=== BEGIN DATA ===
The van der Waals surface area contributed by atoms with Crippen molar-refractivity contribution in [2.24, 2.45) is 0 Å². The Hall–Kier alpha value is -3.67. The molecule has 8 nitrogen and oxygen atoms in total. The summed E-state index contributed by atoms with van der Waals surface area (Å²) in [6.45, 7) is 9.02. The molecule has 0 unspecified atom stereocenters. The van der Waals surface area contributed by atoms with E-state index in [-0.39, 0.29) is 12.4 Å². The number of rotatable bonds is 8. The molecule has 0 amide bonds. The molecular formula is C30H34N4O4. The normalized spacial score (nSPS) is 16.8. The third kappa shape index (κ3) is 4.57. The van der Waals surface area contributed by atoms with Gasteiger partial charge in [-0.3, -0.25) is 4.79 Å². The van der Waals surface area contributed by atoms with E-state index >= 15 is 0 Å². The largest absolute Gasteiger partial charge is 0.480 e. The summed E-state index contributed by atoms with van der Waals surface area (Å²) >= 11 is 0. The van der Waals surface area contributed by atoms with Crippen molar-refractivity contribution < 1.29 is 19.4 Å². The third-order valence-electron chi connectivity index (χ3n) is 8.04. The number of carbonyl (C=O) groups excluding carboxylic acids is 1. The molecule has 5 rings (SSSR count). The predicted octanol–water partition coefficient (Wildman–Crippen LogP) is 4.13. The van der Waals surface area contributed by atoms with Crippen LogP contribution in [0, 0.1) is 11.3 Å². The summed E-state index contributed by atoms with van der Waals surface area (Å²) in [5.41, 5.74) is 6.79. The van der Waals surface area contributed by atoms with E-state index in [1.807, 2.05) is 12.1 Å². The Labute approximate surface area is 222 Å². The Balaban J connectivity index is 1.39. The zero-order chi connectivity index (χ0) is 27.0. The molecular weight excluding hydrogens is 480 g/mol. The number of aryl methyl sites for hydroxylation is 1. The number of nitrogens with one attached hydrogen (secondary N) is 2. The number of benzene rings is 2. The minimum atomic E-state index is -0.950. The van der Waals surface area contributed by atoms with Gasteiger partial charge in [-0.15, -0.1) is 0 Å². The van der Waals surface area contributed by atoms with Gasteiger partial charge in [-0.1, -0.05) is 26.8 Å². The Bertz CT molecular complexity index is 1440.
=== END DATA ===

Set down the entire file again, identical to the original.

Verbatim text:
The van der Waals surface area contributed by atoms with Crippen molar-refractivity contribution in [2.24, 2.45) is 0 Å². The Hall–Kier alpha value is -3.67. The molecule has 8 nitrogen and oxygen atoms in total. The summed E-state index contributed by atoms with van der Waals surface area (Å²) in [6.45, 7) is 9.02. The molecule has 0 unspecified atom stereocenters. The van der Waals surface area contributed by atoms with E-state index in [-0.39, 0.29) is 12.4 Å². The number of rotatable bonds is 8. The molecule has 0 amide bonds. The molecular formula is C30H34N4O4. The normalized spacial score (nSPS) is 16.8. The third kappa shape index (κ3) is 4.57. The van der Waals surface area contributed by atoms with Gasteiger partial charge in [-0.3, -0.25) is 4.79 Å². The van der Waals surface area contributed by atoms with E-state index >= 15 is 0 Å². The largest absolute Gasteiger partial charge is 0.480 e. The summed E-state index contributed by atoms with van der Waals surface area (Å²) >= 11 is 0. The van der Waals surface area contributed by atoms with Crippen molar-refractivity contribution < 1.29 is 19.4 Å². The third-order valence-electron chi connectivity index (χ3n) is 8.04. The number of carbonyl (C=O) groups excluding carboxylic acids is 1. The molecule has 5 rings (SSSR count). The predicted octanol–water partition coefficient (Wildman–Crippen LogP) is 4.13. The van der Waals surface area contributed by atoms with Crippen LogP contribution in [0, 0.1) is 11.3 Å². The summed E-state index contributed by atoms with van der Waals surface area (Å²) in [5.41, 5.74) is 6.79. The van der Waals surface area contributed by atoms with E-state index in [1.807, 2.05) is 12.1 Å². The Labute approximate surface area is 222 Å². The Balaban J connectivity index is 1.39. The zero-order chi connectivity index (χ0) is 27.0. The molecular weight excluding hydrogens is 480 g/mol. The number of aryl methyl sites for hydroxylation is 1. The number of nitrogens with one attached hydrogen (secondary N) is 2. The number of benzene rings is 2. The minimum atomic E-state index is -0.950. The van der Waals surface area contributed by atoms with Gasteiger partial charge in [-0.15, -0.1) is 0 Å². The van der Waals surface area contributed by atoms with Gasteiger partial charge in [-0.1, -0.05) is 26.8 Å². The Bertz CT molecular complexity index is 1440.